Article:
True Life: I’m a BA/BFA Student
For those of you who travail in pursuit of a singular degree, I’m glad we’re not doing this in person so we can skip over the confused pause in which you examine me like I’m a unicorn or some other mystical creature you’ve never seen before. You have seen me and my peers — we do walk among you; it’s just typically at a brisk pace with our heads in our laptops typing papers on our way to class. The BA/BFA program allows students to cross-enroll between Lang and either Parsons or the Jazz School, earning two degrees in five years.
I’m at Parsons studying Fine Arts and at Lang for Art History. When I applied in 2006, it was one of three such programs in the nation (the others being at UPenn, and between Tufts and the School of the Museum of Fine Arts). These programs were devised to make parents more comfortable sending their kid to art school. But, are they really useful to students, or do they allow the already driven to drive off the proverbial cliff?
Think about the seductive possibilities of earning two degrees like a value meal. Yes, I have more opportunities to engage in campus life as I get spammed by two colleges. Yes, I probably have met more people than single-degree students. Yet I find I’m more acutely aware of what I’m missing within the so-called “college experience.” As my fellow BA/BFA student Hanna Sender summed up, “My time in the courtyard between classes? That’s the extent of my social life.”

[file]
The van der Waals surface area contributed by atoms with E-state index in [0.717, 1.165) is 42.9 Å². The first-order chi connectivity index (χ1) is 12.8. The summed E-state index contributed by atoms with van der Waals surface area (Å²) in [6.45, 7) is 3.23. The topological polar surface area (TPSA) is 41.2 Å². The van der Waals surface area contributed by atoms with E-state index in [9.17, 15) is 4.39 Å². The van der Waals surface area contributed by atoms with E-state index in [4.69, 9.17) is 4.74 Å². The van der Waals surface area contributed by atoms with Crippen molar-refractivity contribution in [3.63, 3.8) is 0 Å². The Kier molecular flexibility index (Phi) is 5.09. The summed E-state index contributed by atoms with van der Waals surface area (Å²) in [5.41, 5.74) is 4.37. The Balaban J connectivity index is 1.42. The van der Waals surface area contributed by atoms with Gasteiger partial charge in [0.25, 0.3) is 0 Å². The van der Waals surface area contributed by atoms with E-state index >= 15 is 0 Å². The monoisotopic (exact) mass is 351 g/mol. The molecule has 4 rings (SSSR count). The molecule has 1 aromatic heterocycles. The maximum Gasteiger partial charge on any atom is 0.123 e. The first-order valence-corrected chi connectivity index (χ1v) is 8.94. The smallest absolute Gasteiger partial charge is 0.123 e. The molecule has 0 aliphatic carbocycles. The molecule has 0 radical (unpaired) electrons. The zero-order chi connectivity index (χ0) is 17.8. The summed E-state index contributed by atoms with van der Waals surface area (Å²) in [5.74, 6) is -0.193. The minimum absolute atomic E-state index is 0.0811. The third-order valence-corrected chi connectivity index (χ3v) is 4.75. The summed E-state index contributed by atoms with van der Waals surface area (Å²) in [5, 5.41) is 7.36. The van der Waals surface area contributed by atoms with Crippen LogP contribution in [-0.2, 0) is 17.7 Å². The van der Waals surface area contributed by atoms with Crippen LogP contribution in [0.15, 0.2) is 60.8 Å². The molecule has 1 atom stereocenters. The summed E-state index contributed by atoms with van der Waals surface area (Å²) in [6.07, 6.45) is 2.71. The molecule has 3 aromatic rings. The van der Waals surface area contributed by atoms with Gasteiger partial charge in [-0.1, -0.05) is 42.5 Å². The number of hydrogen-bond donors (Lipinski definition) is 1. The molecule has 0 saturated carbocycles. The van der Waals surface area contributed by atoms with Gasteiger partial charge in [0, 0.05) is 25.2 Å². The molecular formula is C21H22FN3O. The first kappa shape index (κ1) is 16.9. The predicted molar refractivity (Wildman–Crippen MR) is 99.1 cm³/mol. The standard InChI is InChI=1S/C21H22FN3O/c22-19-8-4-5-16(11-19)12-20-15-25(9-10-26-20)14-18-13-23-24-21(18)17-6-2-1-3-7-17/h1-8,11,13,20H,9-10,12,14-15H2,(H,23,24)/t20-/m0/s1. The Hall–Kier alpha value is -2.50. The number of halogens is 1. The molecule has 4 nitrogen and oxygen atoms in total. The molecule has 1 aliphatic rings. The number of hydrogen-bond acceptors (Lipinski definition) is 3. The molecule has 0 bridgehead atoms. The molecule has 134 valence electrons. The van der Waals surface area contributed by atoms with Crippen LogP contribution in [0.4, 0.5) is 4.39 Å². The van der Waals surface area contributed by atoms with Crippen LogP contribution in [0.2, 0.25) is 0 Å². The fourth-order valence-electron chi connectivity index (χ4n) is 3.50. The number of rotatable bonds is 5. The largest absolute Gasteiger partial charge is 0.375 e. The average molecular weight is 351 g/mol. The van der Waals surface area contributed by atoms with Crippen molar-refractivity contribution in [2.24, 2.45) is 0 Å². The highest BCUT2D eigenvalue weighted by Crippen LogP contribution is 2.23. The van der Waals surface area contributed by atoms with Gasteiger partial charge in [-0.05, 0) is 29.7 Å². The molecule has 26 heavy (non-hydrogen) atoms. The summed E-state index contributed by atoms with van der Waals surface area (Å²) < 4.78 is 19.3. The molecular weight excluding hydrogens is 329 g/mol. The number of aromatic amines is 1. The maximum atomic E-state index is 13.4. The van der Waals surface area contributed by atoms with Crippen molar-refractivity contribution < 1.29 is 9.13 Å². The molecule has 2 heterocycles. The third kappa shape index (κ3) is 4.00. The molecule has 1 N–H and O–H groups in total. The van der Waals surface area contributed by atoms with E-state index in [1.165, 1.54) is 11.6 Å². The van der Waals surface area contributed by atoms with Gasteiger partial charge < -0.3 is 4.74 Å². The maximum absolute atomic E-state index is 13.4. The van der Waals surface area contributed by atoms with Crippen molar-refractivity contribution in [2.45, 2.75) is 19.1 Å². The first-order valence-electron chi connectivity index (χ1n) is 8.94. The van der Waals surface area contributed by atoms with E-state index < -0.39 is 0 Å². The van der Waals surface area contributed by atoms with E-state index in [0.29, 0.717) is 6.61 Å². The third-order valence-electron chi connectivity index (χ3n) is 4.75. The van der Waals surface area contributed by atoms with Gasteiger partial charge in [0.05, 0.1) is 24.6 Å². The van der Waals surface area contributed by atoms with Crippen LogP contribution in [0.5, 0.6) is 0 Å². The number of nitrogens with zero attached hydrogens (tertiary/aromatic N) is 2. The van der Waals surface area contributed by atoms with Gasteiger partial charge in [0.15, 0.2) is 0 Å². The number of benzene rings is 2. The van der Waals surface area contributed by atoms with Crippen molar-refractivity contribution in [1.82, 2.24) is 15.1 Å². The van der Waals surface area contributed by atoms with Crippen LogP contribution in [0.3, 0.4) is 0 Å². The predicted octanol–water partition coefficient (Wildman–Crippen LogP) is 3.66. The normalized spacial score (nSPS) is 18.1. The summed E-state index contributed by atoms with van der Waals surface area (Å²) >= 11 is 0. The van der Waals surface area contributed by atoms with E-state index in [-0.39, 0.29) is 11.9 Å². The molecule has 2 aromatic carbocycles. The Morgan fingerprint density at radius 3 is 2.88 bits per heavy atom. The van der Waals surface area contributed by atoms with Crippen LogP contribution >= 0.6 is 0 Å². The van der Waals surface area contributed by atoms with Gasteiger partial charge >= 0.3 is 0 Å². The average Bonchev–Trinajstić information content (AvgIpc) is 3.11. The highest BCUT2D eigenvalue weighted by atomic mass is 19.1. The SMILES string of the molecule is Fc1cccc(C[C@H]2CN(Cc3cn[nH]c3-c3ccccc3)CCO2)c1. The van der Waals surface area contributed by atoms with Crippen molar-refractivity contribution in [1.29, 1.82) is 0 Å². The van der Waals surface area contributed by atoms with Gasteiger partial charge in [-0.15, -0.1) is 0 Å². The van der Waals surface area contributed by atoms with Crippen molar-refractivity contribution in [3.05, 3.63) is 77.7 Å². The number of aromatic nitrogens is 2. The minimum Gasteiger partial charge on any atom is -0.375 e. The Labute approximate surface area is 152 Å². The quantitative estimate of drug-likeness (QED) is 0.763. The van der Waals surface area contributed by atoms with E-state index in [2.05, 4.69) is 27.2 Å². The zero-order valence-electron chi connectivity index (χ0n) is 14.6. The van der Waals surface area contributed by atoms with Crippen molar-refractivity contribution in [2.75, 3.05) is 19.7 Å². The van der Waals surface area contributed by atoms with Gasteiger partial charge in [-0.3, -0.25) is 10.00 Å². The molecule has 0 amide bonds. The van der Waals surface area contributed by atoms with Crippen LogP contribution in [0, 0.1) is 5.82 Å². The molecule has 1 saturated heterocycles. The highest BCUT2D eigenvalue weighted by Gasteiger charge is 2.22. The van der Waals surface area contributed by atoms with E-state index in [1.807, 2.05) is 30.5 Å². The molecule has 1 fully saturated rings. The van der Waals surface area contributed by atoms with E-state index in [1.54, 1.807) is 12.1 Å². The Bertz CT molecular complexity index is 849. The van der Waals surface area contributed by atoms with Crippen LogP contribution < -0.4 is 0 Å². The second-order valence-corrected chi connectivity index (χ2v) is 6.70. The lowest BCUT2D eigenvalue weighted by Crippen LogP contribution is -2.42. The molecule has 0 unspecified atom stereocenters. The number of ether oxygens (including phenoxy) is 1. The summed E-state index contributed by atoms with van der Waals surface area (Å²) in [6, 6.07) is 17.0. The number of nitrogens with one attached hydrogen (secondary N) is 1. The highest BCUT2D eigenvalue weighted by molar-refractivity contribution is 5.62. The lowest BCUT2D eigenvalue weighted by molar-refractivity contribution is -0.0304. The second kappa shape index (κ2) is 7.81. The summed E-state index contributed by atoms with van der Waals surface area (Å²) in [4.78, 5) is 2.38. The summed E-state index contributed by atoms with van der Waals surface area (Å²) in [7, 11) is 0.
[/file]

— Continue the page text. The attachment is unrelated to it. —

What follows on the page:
My own experience with the program has been a mixed bag of horror and joy. Yes, I am getting a fulfilling college education and I'm grateful for the opportunities my program-linked scholarship has offered me. Still, after speaking with several BA/BFAs past and present I can highlight the largest problem with the program: the utter lack of clear advising direction provided by the university.
Every single BA/BFA student I spoke with mentioned what recent BA/BFA graduate Grady O’Connor called the “two different stories from [his] two different advisors.” Personally, I’ve sat across a desk from six advisors in my time here, each of whom has outlined a different ‘definitive plan’ for my degrees. It’s the lack of direction that is the reason many BA/BFAs have dropped out of the program. Caitlin Gibbons, a Parsons student, dropped out of BA/BFA because she wasn’t especially impressed with Lang and felt that it “wasn’t doing [her] any real good.” Other students have stayed in the program, annoyed by the lack of advising support but remain because they are, as Hanna says of herself, “stubborn and fucking determined.”
As for myself and BA/BFA, I think we’re going the distance. We’ve had our ups and downs, but that’s normal for any long-term couple. Or so I hear.